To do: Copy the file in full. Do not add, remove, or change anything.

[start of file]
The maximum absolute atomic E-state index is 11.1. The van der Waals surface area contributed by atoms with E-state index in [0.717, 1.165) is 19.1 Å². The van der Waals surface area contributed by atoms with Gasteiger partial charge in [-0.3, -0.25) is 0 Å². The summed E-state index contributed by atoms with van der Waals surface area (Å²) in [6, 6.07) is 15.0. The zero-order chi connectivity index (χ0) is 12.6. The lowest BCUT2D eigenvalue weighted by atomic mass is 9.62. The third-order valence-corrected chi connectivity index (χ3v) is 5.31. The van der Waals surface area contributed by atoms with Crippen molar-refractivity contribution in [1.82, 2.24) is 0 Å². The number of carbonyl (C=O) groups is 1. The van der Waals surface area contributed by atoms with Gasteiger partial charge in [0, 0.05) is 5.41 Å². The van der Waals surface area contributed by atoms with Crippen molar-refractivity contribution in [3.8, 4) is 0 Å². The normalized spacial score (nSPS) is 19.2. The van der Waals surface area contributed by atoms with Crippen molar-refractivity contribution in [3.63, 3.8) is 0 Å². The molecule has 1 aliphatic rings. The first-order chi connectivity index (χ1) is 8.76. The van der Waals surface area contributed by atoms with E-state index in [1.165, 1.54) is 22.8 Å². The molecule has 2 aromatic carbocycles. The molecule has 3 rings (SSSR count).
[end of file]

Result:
The maximum absolute atomic E-state index is 11.1. The van der Waals surface area contributed by atoms with E-state index in [0.717, 1.165) is 19.1 Å². The van der Waals surface area contributed by atoms with Gasteiger partial charge in [-0.3, -0.25) is 0 Å². The summed E-state index contributed by atoms with van der Waals surface area (Å²) in [6, 6.07) is 15.0. The zero-order chi connectivity index (χ0) is 12.6. The lowest BCUT2D eigenvalue weighted by atomic mass is 9.62. The third-order valence-corrected chi connectivity index (χ3v) is 5.31. The van der Waals surface area contributed by atoms with Crippen molar-refractivity contribution in [1.82, 2.24) is 0 Å². The number of carbonyl (C=O) groups is 1. The van der Waals surface area contributed by atoms with Gasteiger partial charge in [0, 0.05) is 5.41 Å². The van der Waals surface area contributed by atoms with Crippen molar-refractivity contribution in [3.8, 4) is 0 Å². The normalized spacial score (nSPS) is 19.2. The van der Waals surface area contributed by atoms with Crippen molar-refractivity contribution in [3.63, 3.8) is 0 Å². The molecule has 1 aliphatic rings. The first-order chi connectivity index (χ1) is 8.76. The van der Waals surface area contributed by atoms with E-state index in [1.165, 1.54) is 22.8 Å². The molecule has 2 aromatic carbocycles. The molecule has 3 rings (SSSR count).